Mitigating Greenhouse Gas Emissions from Irrigated Rice Cultivation through Improved Fertilizer and Water Management

Greenhouse gas (GHG) emissions from agriculture sector play an important role for global warming and climate change. Thus, it is necessary to find out GHG emissions mitigation strategies from rice cultivation. The efficient management of nitrogen fertilizer using urea deep placement (UDP) and the use of the water-saving alternate wetting and drying (AWD) irrigation could mitigate greenhouse gas (GHG) emissions and reduce environmental pollution. However, there is a dearth of studies on the impacts of UDP and the integrated plant nutrient system (IPNS) which combines poultry manure and prilled urea (PU) with different irrigation regimes on GHG emissions, nitrogen use efficiency (NUE) and rice yields. We conducted field experiments during the dry seasons of 2018, 2019, and 2020 to compare the effects of four fertilizer treatments including control (no N), PU, UDP, and IPNS in combination with two irrigation systems— (AWD and continuous flooding, CF) on GHG emissions, NUE and rice yield. Fertilizer treatments had significant (p < 0.05) interaction effects with irrigation regimes on methane (CH4) and nitrous oxide (N2O) emissions. PU reduced CH4 and N2O emissions by 6% and 20% compared to IPNS treatment, respectively under AWD irrigation, but produced similar emissions under CF irrigation. Similarly, UDP reduced cumulative CH4 emissions by 9% and 15% under AWD irrigation, and 9% and 11% under CF condition compared to PU and IPNS treatments, respectively. Across the year and fertilizer treatments, AWD irrigation significantly (p < 0.05) reduced cumulative CH4 emissions and GHG intensity by 28%, and 26%, respectively without significant yield loss compared to CF condition. Although AWD irrigation increased cumulative N2O emissions by 73%, it reduced the total global warming potential by 27% compared to CF irrigation. The CH4 emission factor for AWD was lower (1.67 kg ha− 1 day− 1) compared to CF (2.33 kg ha− 1 day− 1). Across the irrigation regimes, UDP increased rice yield by 21% and N recovery efficiency by 58% compared to PU. These results suggest that both UDP and AWD irrigation might be considered as a carbon-friendly technology.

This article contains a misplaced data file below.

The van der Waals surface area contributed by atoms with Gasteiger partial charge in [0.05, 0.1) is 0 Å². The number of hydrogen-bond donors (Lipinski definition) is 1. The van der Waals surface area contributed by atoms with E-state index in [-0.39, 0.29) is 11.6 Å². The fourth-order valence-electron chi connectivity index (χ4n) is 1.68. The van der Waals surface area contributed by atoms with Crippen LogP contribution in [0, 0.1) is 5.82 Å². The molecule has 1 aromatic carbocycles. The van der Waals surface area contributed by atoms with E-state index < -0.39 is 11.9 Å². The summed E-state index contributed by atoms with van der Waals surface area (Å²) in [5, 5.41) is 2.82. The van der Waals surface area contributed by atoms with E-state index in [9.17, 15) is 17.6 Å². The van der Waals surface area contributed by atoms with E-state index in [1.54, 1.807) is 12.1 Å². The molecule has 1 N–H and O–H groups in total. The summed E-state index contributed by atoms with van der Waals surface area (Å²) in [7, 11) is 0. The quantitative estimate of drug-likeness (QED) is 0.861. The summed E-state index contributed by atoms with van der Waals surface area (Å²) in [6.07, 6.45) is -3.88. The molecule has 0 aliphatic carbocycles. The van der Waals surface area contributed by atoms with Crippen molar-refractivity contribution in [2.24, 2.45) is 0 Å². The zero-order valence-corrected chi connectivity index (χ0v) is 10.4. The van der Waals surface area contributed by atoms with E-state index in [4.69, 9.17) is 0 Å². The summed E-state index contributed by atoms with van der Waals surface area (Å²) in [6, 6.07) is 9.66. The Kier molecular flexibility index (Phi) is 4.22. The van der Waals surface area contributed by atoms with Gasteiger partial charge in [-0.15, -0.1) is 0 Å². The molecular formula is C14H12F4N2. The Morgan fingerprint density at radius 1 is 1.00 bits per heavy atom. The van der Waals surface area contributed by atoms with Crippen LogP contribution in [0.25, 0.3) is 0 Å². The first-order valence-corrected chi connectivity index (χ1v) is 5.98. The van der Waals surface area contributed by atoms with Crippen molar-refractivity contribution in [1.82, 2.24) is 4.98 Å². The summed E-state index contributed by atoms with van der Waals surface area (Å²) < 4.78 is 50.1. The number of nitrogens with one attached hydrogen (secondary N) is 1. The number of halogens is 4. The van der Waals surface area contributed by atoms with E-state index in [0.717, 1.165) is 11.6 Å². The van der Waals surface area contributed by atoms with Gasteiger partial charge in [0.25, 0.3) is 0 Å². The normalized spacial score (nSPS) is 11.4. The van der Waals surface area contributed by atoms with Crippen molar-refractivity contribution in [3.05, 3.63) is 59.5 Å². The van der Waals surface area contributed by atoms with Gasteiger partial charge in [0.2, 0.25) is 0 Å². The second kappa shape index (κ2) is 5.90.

Agricultural sector, Deep placement, Nitrogen-use efficiency, Agronomic practices